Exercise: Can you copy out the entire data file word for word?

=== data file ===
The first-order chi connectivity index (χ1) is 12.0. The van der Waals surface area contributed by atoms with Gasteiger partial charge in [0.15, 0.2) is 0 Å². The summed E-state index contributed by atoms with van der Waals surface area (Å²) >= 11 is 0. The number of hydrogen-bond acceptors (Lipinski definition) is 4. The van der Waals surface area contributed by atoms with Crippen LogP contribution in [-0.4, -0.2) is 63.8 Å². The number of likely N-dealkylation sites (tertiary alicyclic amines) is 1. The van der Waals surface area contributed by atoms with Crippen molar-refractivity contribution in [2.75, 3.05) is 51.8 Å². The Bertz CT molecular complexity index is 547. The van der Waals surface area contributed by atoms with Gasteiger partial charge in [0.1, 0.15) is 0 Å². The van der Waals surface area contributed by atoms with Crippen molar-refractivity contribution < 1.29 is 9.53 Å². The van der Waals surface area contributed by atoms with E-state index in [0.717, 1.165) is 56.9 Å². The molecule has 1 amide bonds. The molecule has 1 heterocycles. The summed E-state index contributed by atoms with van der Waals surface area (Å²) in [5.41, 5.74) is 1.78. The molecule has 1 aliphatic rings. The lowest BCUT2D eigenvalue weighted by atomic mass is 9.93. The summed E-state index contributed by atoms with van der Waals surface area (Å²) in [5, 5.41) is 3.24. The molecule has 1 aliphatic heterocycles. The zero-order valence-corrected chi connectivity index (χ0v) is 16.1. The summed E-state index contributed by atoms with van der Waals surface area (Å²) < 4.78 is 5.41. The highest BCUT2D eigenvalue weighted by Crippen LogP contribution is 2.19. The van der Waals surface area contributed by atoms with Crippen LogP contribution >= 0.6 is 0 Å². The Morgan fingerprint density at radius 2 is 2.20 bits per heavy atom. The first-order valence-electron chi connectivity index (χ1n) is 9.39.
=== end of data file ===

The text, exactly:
The first-order chi connectivity index (χ1) is 12.0. The van der Waals surface area contributed by atoms with Gasteiger partial charge in [0.15, 0.2) is 0 Å². The summed E-state index contributed by atoms with van der Waals surface area (Å²) >= 11 is 0. The number of hydrogen-bond acceptors (Lipinski definition) is 4. The van der Waals surface area contributed by atoms with Crippen LogP contribution in [-0.4, -0.2) is 63.8 Å². The number of likely N-dealkylation sites (tertiary alicyclic amines) is 1. The van der Waals surface area contributed by atoms with Crippen molar-refractivity contribution in [2.75, 3.05) is 51.8 Å². The Bertz CT molecular complexity index is 547. The van der Waals surface area contributed by atoms with Gasteiger partial charge in [0.1, 0.15) is 0 Å². The van der Waals surface area contributed by atoms with Crippen molar-refractivity contribution < 1.29 is 9.53 Å². The van der Waals surface area contributed by atoms with E-state index in [0.717, 1.165) is 56.9 Å². The molecule has 1 amide bonds. The molecule has 1 heterocycles. The summed E-state index contributed by atoms with van der Waals surface area (Å²) in [5.41, 5.74) is 1.78. The molecule has 1 aliphatic rings. The lowest BCUT2D eigenvalue weighted by atomic mass is 9.93. The summed E-state index contributed by atoms with van der Waals surface area (Å²) in [5, 5.41) is 3.24. The molecule has 1 aliphatic heterocycles. The zero-order valence-corrected chi connectivity index (χ0v) is 16.1. The summed E-state index contributed by atoms with van der Waals surface area (Å²) < 4.78 is 5.41. The highest BCUT2D eigenvalue weighted by Crippen LogP contribution is 2.19. The van der Waals surface area contributed by atoms with Crippen LogP contribution >= 0.6 is 0 Å². The Morgan fingerprint density at radius 2 is 2.20 bits per heavy atom. The first-order valence-electron chi connectivity index (χ1n) is 9.39.